Never Fade Away: The Kurt Cobain Story

Never Fade Away: The Kurt Cobain Story

Dave Thompson

Language: English

Pages: 172

ISBN: 1250051215

Format: PDF / Kindle (mobi) / ePub

Never Fade Away is Dave Thompson's inside look at the life of one of the most thought-provoking men of all time - Kurt Cobain. Examining an artisitic genius who was light years ahead of his time, this is an unfailing account of Nirvana's rise and Cobain eventual descent.

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been a shotgun blast to the head; initial reports suggested that the body had lain there for at least a day before it was discovered by a visiting electrician; and there was the distinct possibility that the body, clad in jeans, a long-sleeved shirt and black sneakers, was Cobain’s. That, in a nutshell, was what the city had to go on. But in many ways, it was enough. The body was discovered at 8:40 A.M.; fifty minutes later, local radio station KXRX was broadcasting the news. By 10 A.M., it

them on an enthusiasm which the original songwriters would have scarcely remembered. They were called the Melvins. One evening, Kurt dropped by one of their rehearsals, the first real rock band he had ever seen in person. It was before he met Lukin; Kurt went along at the invitation of a friend of a friend of the Melvins’ first drummer, Mike Dillard. He wasn’t even in ninth grade yet, either, but he was horribly, embarrassingly drunk on wine. He told the band they were wonderful about a million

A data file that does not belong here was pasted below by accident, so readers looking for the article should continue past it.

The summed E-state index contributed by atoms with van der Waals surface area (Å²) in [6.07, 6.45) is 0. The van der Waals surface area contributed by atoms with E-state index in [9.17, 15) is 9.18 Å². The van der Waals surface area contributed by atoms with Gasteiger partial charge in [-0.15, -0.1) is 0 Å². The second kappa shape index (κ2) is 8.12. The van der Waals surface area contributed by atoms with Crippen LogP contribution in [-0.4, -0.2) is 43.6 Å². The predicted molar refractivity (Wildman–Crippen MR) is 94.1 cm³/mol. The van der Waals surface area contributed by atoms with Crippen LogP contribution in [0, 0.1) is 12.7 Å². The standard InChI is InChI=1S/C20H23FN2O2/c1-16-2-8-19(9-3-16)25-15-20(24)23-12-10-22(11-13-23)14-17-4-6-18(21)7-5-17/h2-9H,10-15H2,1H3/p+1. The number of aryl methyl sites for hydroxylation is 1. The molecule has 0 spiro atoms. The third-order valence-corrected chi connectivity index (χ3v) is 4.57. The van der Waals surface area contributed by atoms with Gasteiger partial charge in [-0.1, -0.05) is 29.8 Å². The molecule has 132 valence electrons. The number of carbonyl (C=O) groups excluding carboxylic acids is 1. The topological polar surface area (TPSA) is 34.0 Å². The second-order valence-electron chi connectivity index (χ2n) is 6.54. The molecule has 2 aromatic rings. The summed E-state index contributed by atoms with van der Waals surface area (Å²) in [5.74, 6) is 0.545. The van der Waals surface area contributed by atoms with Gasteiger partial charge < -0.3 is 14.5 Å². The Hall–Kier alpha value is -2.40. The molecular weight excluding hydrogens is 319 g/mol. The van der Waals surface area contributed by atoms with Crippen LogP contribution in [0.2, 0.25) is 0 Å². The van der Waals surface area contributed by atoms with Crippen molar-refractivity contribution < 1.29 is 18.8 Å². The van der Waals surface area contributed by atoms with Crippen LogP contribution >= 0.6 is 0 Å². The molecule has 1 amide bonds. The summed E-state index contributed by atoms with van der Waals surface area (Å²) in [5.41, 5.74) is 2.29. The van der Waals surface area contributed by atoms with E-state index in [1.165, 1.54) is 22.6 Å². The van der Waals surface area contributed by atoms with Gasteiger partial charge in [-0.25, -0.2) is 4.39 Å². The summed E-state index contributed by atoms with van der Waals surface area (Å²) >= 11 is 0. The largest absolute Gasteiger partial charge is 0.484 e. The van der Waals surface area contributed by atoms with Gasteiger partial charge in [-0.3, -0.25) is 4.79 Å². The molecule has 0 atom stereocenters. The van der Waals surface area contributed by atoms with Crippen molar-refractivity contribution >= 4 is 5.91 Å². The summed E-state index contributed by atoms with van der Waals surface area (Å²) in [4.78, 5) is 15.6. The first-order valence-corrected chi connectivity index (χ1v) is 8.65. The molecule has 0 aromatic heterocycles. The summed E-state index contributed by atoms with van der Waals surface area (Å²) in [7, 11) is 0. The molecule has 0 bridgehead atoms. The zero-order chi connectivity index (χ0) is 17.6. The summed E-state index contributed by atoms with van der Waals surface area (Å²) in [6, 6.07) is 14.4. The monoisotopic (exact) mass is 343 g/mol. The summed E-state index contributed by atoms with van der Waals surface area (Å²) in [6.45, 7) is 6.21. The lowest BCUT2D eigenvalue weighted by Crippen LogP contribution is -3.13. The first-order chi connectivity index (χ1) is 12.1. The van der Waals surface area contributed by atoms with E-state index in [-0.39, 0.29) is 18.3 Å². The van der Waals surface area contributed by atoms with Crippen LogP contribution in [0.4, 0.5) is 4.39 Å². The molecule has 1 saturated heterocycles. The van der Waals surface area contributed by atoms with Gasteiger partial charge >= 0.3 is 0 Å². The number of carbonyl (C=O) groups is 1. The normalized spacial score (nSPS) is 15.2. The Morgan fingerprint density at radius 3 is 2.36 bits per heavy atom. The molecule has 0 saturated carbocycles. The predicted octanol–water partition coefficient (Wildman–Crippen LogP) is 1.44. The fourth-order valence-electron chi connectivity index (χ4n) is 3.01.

Courtney thought Vanity Fair magazine wanted with her. True, she was a musician, and one with a fair bit of notoriety behind her. It was also true that Geffen had just united her and Kurt on their own artistic roster, paying a reported $1 million for Hole’s signature. That was worth some press coverage in itself. But Vanity Fair is not known for its in-depth coverage of music industry business affairs; neither was the interviewer, Lynn Hirschberg, widely regarded as one of the Fourth Estate’s

after she discovered she was pregnant? Hirschberg’s reporting was criticized for its misinterpretation and misinformation. Sympathizing with Courtney’s plight, several writers painstakingly highlighted a number of very basic factual errors in the story, mainly names, dates and places. Others drew upon their own experiences with Courtney, remarking upon her own propensity for sarcasm and humor, then questioning the construction Hirschberg seemed to place upon a remark like, “if there ever is a

shotgun; in the report, she described him as armed, and possibly suicidal. But somewhat mysteriously, he was not considered dangerous. Back in L.A., Courtney was voicing similar anxieties. “I’m really afraid for him right now,” she told a friend. In the days that followed, the Seattle police department paid several visits to the Cobains’ Madrona home. There was no sign of life. They would also check out the address on Seattle’s Capitol Hill, where O’Connor claimed her son bought his drugs.

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